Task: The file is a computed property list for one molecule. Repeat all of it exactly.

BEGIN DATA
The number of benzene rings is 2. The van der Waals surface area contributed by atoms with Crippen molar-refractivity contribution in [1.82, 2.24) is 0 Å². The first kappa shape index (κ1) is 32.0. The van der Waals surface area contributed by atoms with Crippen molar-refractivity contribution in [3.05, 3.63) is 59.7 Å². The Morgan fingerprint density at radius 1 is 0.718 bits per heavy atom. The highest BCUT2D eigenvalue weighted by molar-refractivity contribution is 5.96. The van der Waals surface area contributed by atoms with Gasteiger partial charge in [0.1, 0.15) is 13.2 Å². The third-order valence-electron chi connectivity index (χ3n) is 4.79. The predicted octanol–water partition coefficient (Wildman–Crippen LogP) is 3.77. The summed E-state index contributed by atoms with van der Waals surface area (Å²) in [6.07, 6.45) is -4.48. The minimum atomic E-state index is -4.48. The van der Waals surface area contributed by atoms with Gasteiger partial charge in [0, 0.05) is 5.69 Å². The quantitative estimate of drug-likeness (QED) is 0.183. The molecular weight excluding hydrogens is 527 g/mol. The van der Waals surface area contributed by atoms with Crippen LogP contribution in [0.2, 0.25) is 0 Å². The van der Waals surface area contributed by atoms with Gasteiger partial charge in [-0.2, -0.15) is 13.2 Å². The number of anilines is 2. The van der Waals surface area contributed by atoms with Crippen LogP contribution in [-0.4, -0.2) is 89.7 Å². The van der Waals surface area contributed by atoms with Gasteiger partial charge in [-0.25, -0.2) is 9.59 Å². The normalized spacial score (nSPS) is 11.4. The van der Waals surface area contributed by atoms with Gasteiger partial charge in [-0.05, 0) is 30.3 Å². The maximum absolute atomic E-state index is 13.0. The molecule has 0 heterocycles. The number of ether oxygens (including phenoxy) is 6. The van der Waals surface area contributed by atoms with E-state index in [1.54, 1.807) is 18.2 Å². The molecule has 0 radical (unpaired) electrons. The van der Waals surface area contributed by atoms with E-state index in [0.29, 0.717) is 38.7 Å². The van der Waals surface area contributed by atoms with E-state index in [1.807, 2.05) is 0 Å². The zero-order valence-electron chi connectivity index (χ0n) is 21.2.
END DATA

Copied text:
The number of benzene rings is 2. The van der Waals surface area contributed by atoms with Crippen molar-refractivity contribution in [1.82, 2.24) is 0 Å². The first kappa shape index (κ1) is 32.0. The van der Waals surface area contributed by atoms with Crippen molar-refractivity contribution in [3.05, 3.63) is 59.7 Å². The Morgan fingerprint density at radius 1 is 0.718 bits per heavy atom. The highest BCUT2D eigenvalue weighted by molar-refractivity contribution is 5.96. The van der Waals surface area contributed by atoms with Gasteiger partial charge in [0.1, 0.15) is 13.2 Å². The third-order valence-electron chi connectivity index (χ3n) is 4.79. The predicted octanol–water partition coefficient (Wildman–Crippen LogP) is 3.77. The summed E-state index contributed by atoms with van der Waals surface area (Å²) in [6.07, 6.45) is -4.48. The minimum atomic E-state index is -4.48. The van der Waals surface area contributed by atoms with Gasteiger partial charge in [0, 0.05) is 5.69 Å². The quantitative estimate of drug-likeness (QED) is 0.183. The molecular weight excluding hydrogens is 527 g/mol. The van der Waals surface area contributed by atoms with Crippen LogP contribution in [0.2, 0.25) is 0 Å². The van der Waals surface area contributed by atoms with Gasteiger partial charge in [-0.2, -0.15) is 13.2 Å². The number of anilines is 2. The van der Waals surface area contributed by atoms with Crippen LogP contribution in [-0.4, -0.2) is 89.7 Å². The van der Waals surface area contributed by atoms with Gasteiger partial charge in [-0.25, -0.2) is 9.59 Å². The normalized spacial score (nSPS) is 11.4. The van der Waals surface area contributed by atoms with Gasteiger partial charge in [-0.05, 0) is 30.3 Å². The maximum absolute atomic E-state index is 13.0. The molecule has 0 heterocycles. The number of ether oxygens (including phenoxy) is 6. The van der Waals surface area contributed by atoms with E-state index in [1.54, 1.807) is 18.2 Å². The molecule has 0 radical (unpaired) electrons. The van der Waals surface area contributed by atoms with E-state index in [0.29, 0.717) is 38.7 Å². The van der Waals surface area contributed by atoms with E-state index in [1.807, 2.05) is 0 Å². The zero-order valence-electron chi connectivity index (χ0n) is 21.2.